Community report by Steve Moritsugu
On Wednesday evening, November 4th, Repertory Opera Company presented Die Fledermaus, which is the first opera of their twelfth season. Company founder and stage director LizBeth Lucca is known for productions which feature wonderful voices, well rehearsed stage action with energy and precision, fidelity to the text and the style of the composer, and colorful costumes and sets that put the audience in the middle of the action. This production was all that and captured the gaiety and humor of the festivities. Founding music director Brian Farrell led from the piano, and kept the music as crisp and flowing as champagne, rising occasionally from his bench only as needed to guide a big moment.
The heart and soul of the story was Coril Prochnow as Rosalinda, playing the dutiful wife who almost gives in to a past lover, seethes in anger at her husband’s infidelity, and participates in an elaborate deception by appearing as a foreign countess with an effortless Hungarian accent. Coril’s voice is always beautiful and pure, and soars over the ensemble in the big moments. Coril is especially moving in the long, yearning phrases of the Czardas.
Playing her husband, Eisenstein, was Juventino Zapata, whose voice has warmth and projection. (I remember a different opera with a different company where his voice was the only one I could hear clearly.) In Juventino’s face, you can see all of Eisenstein’s weaknesses, and yet you know why his friends and wife stay with him.
Playing her past lover, Alfredo, was tall, blond, handsome Christopher Anderson. We watched Coril melt into his arms, and hear his strong tenor sing serenades of all the popular tenor arias and then some.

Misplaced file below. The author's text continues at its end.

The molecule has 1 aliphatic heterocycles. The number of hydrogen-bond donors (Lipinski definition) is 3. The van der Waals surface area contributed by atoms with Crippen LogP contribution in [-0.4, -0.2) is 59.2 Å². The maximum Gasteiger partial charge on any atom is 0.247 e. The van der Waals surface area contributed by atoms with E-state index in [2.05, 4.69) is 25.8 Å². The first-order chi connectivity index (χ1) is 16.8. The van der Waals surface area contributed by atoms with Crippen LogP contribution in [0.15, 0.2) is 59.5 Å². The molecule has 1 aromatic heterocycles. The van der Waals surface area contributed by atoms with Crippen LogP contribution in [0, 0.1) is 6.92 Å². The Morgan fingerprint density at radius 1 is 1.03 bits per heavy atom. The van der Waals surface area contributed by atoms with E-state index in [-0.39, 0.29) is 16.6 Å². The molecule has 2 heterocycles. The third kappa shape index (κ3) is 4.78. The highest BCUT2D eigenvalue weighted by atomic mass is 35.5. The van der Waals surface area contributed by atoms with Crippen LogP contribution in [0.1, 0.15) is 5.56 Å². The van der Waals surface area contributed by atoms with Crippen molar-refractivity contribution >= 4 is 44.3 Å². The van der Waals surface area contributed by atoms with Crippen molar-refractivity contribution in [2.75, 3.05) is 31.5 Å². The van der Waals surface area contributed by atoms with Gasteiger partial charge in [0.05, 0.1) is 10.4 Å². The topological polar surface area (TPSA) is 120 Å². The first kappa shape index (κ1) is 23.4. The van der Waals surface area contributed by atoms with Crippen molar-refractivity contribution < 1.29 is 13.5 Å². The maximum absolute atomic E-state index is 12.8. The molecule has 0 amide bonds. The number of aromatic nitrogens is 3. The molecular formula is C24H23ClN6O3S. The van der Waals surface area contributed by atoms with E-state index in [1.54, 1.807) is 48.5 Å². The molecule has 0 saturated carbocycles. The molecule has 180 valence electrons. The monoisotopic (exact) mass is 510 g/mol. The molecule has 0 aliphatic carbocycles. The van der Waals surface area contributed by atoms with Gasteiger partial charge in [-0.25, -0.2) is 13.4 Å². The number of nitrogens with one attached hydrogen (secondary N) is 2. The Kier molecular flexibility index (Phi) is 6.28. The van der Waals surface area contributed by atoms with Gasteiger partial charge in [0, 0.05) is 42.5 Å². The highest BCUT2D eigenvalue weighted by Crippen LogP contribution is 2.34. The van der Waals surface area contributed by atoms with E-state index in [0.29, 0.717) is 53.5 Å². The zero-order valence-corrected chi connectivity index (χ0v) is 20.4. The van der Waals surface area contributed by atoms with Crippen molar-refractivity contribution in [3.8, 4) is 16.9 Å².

I esp enjoyed Nandani Sinha (“Nani” ) as Count Orlofsky, with a ringing contralto and stratospheric grace notes. She has a wonderful Russian accent, and I could not help but smile every time she commanded her guests to “drrrrrink”.
Amanda McAllister won my heart in a previous ROC production as Musetta in La Boheme, where her great singing and warmth showed she was worth all the trouble she caused Marcello. In this production, she sings Adele’s two showstopping arias, and with a fuller, warmer voice than most in this role.
ROC principal baritone Raul Matas played Dr. Falke with a sly smile as he engineered a huge, elaborate deception on Eisenstein. For those of you familiar with this opera, consider the letter that Adele received from her sister Ida — the one that Ida never sent. Raul’s great singing moment is the invocation to love that leads to the big ensemble and the famous Fledermaus waltz.
Frank, the prison warden, was sung by tenor Shawn Taylor, in fine voice, providing humor in his French language encounter with Eisenstein, and in the drunken aftermath of all the champagne, and showing an eye for the stage-struck Adele. Joining Shawn in conveying the hung-over mood was ROC’s Erle Saunders. He is normally backstage, making sure the production runs smoothly, and it was wonderful to see him onstage.
Making his auspicious debut with this company was tenor Joshua Johnson as Dr Blind, the ineffectual lawyer. The chorus, especially the soprano section, sounded great.
There will be two more Saturday performances at 2 PM on November 7th and 14th. Most roles are double cast.
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EDITOR’S NOTE: Mr. Moritsugu is both an active Lister and a regular performer with this company — this report was submitted as an informal submission for the blog. We do occasionally accept such submissions, so we can keep you up-to-date on what’s going on around town. (After all, we can’t be everyone at once!) Thanks, Steve, for filling us in.
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